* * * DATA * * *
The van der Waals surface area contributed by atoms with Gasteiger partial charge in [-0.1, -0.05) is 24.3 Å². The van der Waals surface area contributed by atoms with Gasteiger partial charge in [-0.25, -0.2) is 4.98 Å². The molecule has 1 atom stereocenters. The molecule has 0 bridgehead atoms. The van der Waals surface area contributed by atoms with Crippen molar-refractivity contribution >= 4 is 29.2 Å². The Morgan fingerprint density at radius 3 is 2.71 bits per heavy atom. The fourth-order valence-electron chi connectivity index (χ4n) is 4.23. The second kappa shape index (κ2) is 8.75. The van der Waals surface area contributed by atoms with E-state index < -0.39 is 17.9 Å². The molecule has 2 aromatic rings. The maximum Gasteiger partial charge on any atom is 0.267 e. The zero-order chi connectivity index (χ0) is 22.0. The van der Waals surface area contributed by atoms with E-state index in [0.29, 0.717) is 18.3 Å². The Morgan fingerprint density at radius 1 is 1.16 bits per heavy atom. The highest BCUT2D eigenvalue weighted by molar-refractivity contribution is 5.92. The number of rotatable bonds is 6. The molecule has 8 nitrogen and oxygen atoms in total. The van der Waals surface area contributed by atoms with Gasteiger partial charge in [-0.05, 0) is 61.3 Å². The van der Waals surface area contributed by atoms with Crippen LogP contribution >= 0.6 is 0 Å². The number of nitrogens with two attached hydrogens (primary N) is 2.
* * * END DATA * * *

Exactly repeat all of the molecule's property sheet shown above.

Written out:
The van der Waals surface area contributed by atoms with Gasteiger partial charge in [-0.1, -0.05) is 24.3 Å². The van der Waals surface area contributed by atoms with Gasteiger partial charge in [-0.25, -0.2) is 4.98 Å². The molecule has 1 atom stereocenters. The molecule has 0 bridgehead atoms. The van der Waals surface area contributed by atoms with Crippen molar-refractivity contribution >= 4 is 29.2 Å². The Morgan fingerprint density at radius 3 is 2.71 bits per heavy atom. The fourth-order valence-electron chi connectivity index (χ4n) is 4.23. The second kappa shape index (κ2) is 8.75. The van der Waals surface area contributed by atoms with E-state index < -0.39 is 17.9 Å². The molecule has 2 aromatic rings. The maximum Gasteiger partial charge on any atom is 0.267 e. The zero-order chi connectivity index (χ0) is 22.0. The van der Waals surface area contributed by atoms with E-state index in [0.29, 0.717) is 18.3 Å². The Morgan fingerprint density at radius 1 is 1.16 bits per heavy atom. The highest BCUT2D eigenvalue weighted by molar-refractivity contribution is 5.92. The number of rotatable bonds is 6. The molecule has 8 nitrogen and oxygen atoms in total. The van der Waals surface area contributed by atoms with Gasteiger partial charge in [-0.05, 0) is 61.3 Å². The van der Waals surface area contributed by atoms with Crippen LogP contribution >= 0.6 is 0 Å². The number of nitrogens with two attached hydrogens (primary N) is 2.